Fam­ily re­unions on di­vided penin­sula to re­sume

Sunday News - - FRONT PAGE -

SEOUL Re­unions of fam­i­lies sep­a­rated since the Korean War will re­sume in Au­gust, as part of the fast-mov­ing en­gage­ment be­tween two Koreas, Red Cross en­voys said yes­ter­day af­ter meet­ings in North Korea.

The re­unions will take place over six days be­gin­ning on Au­gust 20, the first such event since 2015 to bring to­gether fam­i­lies di­vided for nearly seven decades.

About 100 peo­ple from each side will take part in the gath­er­ings on North Korea’s Mt Kum­gang, a re­sort about 15km north of the de­mil­i­tarised zone be­tween North and South Korea.

Set­ting a clear plan for the re­unions had been a pri­or­ity of the gov­ern­ment of South Korea’s pres­i­dent, Moon Jae-in. He ac­com­pa­nied his mother to a past re­u­nion in 2004, when he was serv­ing in a pre­vi­ous gov­ern­ment that sought en­gage­ment with North Korea.

But a joint state­ment by na­tional Red Cross del­e­ga­tions from North and South Korea did not touch on other sen­si­tive is­sues that have com­pli­cated fam­ily re­u­nion at­tempts in re­cent years.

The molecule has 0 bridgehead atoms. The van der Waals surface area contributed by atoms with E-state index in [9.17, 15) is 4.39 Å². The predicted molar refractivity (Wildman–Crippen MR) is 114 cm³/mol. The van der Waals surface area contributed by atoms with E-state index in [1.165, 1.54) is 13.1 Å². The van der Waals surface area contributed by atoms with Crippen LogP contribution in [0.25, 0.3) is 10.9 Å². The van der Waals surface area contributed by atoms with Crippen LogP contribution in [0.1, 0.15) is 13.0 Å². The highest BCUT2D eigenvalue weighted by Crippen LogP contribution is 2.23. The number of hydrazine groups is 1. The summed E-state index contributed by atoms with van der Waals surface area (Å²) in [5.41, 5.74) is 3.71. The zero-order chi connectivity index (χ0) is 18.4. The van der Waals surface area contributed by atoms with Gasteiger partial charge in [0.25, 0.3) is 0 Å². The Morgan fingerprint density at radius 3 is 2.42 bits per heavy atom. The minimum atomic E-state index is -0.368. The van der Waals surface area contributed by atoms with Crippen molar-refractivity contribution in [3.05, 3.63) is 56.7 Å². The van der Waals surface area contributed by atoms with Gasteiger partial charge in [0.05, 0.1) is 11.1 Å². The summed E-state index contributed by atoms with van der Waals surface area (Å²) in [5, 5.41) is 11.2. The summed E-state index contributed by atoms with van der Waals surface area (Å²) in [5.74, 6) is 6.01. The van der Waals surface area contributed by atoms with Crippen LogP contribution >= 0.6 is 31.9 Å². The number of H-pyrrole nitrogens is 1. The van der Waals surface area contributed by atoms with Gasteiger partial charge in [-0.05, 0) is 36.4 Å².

They in­clude North Korea’s de­mand for the re­turn of 12 North Korean restau­rant work­ers who left China in 2016 and re­set­tled in South Korea. Seoul claims the women will­ingly de­fected. South Korea, mean­while, seeks the re­turn of six peo­ple de­tained in the North.

Nearly 20,000 peo­ple have taken part in 20 rounds of re­unions held be­tween the coun­tries since 2000, but plans have been shelved in re­cent years by the South to protest nu­clear and mis­sile tests by the regime of Kim Jong Un. Wash­ing­ton Post


South Korean Jo Soon-jeon, 83, right, looks at fam­ily pho­tos with her North Korean sis­ters dur­ing a re­u­nion in 2015. North and South Korean of­fi­cials are work­ing out the de­tails for another re­u­nion.

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